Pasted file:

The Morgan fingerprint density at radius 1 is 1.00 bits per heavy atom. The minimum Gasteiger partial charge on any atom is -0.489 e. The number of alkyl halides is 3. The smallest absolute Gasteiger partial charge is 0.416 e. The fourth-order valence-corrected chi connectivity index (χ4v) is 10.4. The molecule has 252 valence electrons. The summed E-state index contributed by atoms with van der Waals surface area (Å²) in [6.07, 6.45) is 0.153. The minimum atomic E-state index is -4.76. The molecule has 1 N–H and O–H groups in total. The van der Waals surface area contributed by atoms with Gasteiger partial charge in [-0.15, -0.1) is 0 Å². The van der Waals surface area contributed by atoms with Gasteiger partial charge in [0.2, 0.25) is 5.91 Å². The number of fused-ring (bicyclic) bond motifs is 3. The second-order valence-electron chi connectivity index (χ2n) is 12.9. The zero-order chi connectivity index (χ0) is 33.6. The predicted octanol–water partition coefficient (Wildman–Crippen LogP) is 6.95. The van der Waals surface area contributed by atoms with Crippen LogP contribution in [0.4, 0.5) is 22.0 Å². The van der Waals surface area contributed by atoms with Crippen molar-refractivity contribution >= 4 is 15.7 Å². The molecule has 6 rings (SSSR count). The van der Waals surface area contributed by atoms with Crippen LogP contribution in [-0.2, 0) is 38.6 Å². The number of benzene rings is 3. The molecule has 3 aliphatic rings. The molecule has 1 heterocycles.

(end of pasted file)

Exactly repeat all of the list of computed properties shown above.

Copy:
The Morgan fingerprint density at radius 1 is 1.00 bits per heavy atom. The minimum Gasteiger partial charge on any atom is -0.489 e. The number of alkyl halides is 3. The smallest absolute Gasteiger partial charge is 0.416 e. The fourth-order valence-corrected chi connectivity index (χ4v) is 10.4. The molecule has 252 valence electrons. The summed E-state index contributed by atoms with van der Waals surface area (Å²) in [6.07, 6.45) is 0.153. The minimum atomic E-state index is -4.76. The molecule has 1 N–H and O–H groups in total. The van der Waals surface area contributed by atoms with Gasteiger partial charge in [-0.15, -0.1) is 0 Å². The van der Waals surface area contributed by atoms with Gasteiger partial charge in [0.2, 0.25) is 5.91 Å². The number of fused-ring (bicyclic) bond motifs is 3. The second-order valence-electron chi connectivity index (χ2n) is 12.9. The zero-order chi connectivity index (χ0) is 33.6. The predicted octanol–water partition coefficient (Wildman–Crippen LogP) is 6.95. The van der Waals surface area contributed by atoms with Crippen LogP contribution in [0.4, 0.5) is 22.0 Å². The van der Waals surface area contributed by atoms with Crippen molar-refractivity contribution >= 4 is 15.7 Å². The molecule has 6 rings (SSSR count). The van der Waals surface area contributed by atoms with Crippen LogP contribution in [-0.2, 0) is 38.6 Å². The number of benzene rings is 3. The molecule has 3 aliphatic rings. The molecule has 1 heterocycles.